Transport equations for slightly inelastic particles in rapid granular flows have been extensively studied using kinetic theory of a dense gas. In the present work, we investigate the steady state solutions of Couette and channel flows with a bimodal particle mixture using kinetic theory proposed by Iddir and Arastoopour (2005) who considered the effect of a non-Maxwellian velocity distribution and non-equipartition of granular energy in their model. Although the granular systems studied in this work are quite simple, they can be used as a metaphor for a variety of more complex, equipment specific geometries because they include both shear and physical boundary interactions that are essential ingredients of most practical applications.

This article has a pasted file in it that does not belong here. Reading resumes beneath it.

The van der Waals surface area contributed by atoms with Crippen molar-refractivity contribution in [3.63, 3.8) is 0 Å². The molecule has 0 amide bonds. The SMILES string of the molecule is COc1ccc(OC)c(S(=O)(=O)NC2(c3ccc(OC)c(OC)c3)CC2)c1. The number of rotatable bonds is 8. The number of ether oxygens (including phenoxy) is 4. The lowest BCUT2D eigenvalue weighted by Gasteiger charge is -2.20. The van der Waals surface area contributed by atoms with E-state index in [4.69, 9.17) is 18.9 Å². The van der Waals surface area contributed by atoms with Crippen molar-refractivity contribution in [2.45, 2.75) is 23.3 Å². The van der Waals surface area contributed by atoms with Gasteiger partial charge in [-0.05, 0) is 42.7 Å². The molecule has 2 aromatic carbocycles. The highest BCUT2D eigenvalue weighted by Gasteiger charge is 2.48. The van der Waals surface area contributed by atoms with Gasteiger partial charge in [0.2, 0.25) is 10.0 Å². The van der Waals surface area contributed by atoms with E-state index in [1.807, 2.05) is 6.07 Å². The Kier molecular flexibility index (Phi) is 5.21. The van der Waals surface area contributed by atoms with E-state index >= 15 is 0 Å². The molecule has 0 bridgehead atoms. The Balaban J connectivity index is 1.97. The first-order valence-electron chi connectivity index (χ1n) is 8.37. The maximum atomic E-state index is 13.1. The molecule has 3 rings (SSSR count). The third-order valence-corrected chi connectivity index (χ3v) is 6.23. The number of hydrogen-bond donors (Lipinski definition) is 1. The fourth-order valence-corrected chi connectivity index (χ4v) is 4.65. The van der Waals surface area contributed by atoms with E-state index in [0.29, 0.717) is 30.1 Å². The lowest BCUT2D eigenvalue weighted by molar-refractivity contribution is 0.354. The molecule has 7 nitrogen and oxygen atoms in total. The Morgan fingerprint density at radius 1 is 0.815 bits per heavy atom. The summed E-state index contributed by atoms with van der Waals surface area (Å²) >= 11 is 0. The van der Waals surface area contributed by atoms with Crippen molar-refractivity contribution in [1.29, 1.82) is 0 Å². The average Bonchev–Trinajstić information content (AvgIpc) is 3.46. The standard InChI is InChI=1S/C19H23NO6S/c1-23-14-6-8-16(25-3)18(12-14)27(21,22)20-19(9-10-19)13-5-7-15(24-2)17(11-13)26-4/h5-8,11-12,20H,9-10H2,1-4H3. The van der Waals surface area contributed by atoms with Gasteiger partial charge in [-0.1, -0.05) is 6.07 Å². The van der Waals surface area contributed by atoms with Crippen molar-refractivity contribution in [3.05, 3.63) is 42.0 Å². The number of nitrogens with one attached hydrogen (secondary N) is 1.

We find that under our specific situations the solids fraction and granular energy profiles are quite similar between the Couette flow and the channel flow. For the equal density mixture, the accumulation of particles has a transition from the walls to the center when the restitution of coefficient decreases from 1 to 0.99. This sensitivity is reduced when the system becomes more inelastic. By comparing with the monodisperse system, we show that if larger particles are mixed in the system the sensitivity of the total solids distribution to the restitution coefficient is suppressed, while if smaller particles are added in the system the situation reverses. The system inhomogeneity and the segregation between two particle species are enhanced with an increase in the system inelasticity, the mean solids load or the size ratio. The physical mechanism leading to the species segregation can be attributed to the competition of three diffusion forces: the thermal diffusion force, the ordinary diffusion force and the pressure diffusion force. In addition, we find a competition mechanism exists in the equal density case since in the equal mass case, small particles have a higher concentration in low energy regions whereas in the equal size case, light particles have a lower concentration in low energy regions.